alkoxyalkyl, cycloalkyl, aralkyl or aryl radical desirably containing 1 to 12 carbon atoms, can be spun into high strength fibers and yarns having the same per- The discovery that certain polymeric blends of crystalline polypropylene with polymers of acrylic or methacrylic esters can be spun into high strength fibers and yarns having excellent afiinity for dispersed and premetallized dyes as well as excellent light and gas fastness was quite surprising since it could not have been predicted from the prior art. .According to the prior art, poly(methylmethacrylate), when used as a modifier for acrylic fibers, such as acrylonitrile fibers, imparts only a low atfinity for dispersed dyes and, even so, the dyed materials obtained thereby ex- 'hibit very poor light fastness.

Although unmodified polypropylene shows virtually no afiinity for dyestults, it can be dyed with some dyes to weak shades having, however, very poor fastness Surprisingly, it 7 properties as mentioned hereinbefore. has been found that the shades produced by a given dye on the unmodified polypropylene yarn and on the modifiers themselves were quite different from the shades produced by the same dye on the modified polypropylene yarns of this invention. dicates that the fibers spun from the polymeric blends described above possess characteristics which ordinarily would not have been expected in fibers spun from simple mixtures of polymeric materials. In this connection, it

was also discovered that the modified polypropylene fibers described herein were 'from 3 to 4 times more resistant to oxidative degradation than fibers obtained from unmodified polypropylene.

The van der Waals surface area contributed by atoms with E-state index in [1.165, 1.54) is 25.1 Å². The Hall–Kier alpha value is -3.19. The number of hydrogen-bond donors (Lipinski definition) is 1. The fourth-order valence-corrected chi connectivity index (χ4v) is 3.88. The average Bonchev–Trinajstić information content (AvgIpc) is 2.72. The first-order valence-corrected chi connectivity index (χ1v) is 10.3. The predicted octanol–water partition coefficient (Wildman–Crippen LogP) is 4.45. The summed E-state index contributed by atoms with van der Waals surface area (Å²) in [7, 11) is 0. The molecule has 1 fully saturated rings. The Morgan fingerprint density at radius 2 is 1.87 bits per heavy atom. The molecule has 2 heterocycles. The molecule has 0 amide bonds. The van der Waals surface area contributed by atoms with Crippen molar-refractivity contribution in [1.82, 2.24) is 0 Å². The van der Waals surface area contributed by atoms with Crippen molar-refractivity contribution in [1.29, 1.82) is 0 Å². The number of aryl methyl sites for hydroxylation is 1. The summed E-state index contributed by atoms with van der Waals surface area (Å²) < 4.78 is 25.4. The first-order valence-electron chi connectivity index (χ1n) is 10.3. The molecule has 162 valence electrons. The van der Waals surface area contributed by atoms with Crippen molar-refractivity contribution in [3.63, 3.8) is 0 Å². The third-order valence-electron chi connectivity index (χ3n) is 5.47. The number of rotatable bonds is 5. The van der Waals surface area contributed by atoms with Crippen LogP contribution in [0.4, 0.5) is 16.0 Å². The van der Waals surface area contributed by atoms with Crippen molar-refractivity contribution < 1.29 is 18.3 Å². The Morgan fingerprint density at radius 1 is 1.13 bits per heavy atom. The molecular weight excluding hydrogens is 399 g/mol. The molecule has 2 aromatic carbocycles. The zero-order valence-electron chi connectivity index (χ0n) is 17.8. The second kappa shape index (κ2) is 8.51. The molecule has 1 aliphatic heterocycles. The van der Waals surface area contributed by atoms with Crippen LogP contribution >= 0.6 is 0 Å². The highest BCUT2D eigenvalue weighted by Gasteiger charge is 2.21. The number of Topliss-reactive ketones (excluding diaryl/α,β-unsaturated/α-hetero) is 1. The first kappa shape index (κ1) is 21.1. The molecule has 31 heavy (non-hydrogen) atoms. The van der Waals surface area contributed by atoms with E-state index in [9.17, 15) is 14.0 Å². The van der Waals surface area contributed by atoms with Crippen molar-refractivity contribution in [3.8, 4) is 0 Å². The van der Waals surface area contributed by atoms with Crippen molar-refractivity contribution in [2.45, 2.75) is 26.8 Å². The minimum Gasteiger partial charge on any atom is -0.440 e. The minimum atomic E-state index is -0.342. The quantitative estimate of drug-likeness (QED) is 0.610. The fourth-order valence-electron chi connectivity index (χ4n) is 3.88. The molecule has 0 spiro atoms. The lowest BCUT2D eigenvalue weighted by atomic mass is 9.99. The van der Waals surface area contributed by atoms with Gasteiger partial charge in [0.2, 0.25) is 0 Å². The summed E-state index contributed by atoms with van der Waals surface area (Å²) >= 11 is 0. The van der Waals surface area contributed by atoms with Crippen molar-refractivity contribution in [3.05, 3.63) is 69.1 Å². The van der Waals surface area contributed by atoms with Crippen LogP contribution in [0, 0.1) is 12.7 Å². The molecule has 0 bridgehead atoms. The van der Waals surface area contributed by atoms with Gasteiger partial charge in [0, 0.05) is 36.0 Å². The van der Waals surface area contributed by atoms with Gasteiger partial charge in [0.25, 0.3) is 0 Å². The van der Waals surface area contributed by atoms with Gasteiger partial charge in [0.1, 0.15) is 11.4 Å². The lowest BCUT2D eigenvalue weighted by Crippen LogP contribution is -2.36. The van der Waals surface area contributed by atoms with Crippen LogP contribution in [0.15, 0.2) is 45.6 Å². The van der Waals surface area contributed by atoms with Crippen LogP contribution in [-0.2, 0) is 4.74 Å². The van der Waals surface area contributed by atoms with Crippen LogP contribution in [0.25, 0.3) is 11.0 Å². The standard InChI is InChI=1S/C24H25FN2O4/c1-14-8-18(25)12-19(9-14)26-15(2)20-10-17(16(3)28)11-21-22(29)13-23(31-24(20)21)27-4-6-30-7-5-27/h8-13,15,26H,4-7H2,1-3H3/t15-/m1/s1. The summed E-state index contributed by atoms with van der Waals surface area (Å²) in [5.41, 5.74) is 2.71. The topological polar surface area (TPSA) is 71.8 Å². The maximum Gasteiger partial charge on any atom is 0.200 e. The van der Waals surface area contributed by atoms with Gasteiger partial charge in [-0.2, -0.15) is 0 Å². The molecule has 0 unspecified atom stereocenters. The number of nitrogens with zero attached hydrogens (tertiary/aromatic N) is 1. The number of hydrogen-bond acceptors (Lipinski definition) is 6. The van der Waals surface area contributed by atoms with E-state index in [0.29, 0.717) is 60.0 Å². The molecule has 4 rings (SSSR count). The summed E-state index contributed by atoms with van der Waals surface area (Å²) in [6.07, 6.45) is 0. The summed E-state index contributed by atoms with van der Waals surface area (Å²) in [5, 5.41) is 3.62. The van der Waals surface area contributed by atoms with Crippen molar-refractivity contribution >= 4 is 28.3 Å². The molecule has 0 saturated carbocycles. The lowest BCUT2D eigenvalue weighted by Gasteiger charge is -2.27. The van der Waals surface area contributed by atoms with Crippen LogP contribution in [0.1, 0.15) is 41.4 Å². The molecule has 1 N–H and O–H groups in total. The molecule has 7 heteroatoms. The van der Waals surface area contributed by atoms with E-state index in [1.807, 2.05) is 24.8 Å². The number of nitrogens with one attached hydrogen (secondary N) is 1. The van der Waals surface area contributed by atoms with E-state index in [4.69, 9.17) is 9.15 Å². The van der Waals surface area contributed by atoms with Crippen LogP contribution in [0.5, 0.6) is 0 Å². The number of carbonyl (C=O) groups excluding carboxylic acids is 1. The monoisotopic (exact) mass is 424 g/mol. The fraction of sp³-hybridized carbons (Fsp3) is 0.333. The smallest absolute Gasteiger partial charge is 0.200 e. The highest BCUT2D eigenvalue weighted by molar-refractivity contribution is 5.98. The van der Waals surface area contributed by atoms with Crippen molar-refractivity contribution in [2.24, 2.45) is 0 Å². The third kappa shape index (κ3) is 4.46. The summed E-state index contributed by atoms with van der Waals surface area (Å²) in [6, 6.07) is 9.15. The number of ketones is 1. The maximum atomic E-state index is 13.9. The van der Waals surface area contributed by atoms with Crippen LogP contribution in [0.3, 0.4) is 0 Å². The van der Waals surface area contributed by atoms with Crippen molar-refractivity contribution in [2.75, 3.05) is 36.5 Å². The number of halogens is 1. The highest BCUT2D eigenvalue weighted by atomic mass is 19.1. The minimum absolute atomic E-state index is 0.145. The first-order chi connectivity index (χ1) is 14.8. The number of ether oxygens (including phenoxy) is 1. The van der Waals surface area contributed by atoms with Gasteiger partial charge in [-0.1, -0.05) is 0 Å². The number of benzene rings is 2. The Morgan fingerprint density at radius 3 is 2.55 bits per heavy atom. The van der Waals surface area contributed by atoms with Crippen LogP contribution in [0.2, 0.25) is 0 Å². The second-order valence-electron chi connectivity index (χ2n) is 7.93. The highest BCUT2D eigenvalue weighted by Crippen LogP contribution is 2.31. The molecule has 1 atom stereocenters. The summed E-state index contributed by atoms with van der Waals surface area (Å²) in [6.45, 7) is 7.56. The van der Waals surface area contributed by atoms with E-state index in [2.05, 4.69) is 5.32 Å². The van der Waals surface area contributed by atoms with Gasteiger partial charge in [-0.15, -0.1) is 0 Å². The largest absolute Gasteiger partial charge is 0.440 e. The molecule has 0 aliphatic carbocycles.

The modified polypropylene fibers of this invention are also more stable toward ultraviolet light'and weathering conditions than unmodified polypropylene fibers. The

reason for the increased stability of the modified polypropylene fibers toward oxidation, light and weathering is not completely understood. It is possible, however, that free radicals generated from the polymeric modifiers combine with free radicals produced from the polypropylene to prevent chain reactions which would other- T I wise result in rapid deterioration of the polyolefin. It is possible that the polymeric modifiers may also be etfective in absorbing actinic radiant energy which otherwise i could activate free-radical mechanism of decomposition in the polypropylene.

These modified polypropylene fibers and yarns may be further stabilized against thermal breakdown and weathering with any of the conventional stabilizers for polyolefins. It is usually convenient to add such stabilizers to the polymeric blends before spinning into fibers.

The modified polypropylene fibers and yarns of this invention may be drawn to give the same high tenacities,

low elongations and other excellent properties found in unmodified polypropylene fibers and yarn. This is quite surprising, since the polymers of acrylic and methacrylic esters are substantially non-crystalline when prepared by conventional methods and, as a result, give fibers which possess low tenacities, high shrinkage properties, and no commercial value. It would have been predicted, con- 3,156,743- Patented Nov. 10, 1964 I This unpredictable result intrary to fact, that these materials, when used to modify polypropylene for fibers and yarn, would have deleteriously affected the properties of the yarn.

Another unpredictable feature of this invention is the fact that the polymeric acrylic and methacrylic esters used to modify polypropylene could not be used satisfactorily to modify polyolefin fibers in general. For example, when these modifiers were ineorpoarted into high density or into conventional polyethylene, they were found to be substantially incompatible. Thus, a blend of polyethylene (90 parts) and poly(methylmethacrylate) (10 parts) on melt spinning gave fibers which 'were badly segmented. When these fibers were drafted, fibrillation resulted, giving a substantially useless product in contrast to the polypropylene fibers of our invention which showed no fibrillation when drafted.

A still further unpredictable feature of this invention is the fact that the nitriles and amides of the acrylates and methacrylates employed in this invention failed to impart the desired characteristics to polypropylene yarns and fibers. Thus, ineffective modifiers for polypropylene fibers included polymethacrylonitrile, polyacrylamide and polymethacrylamide.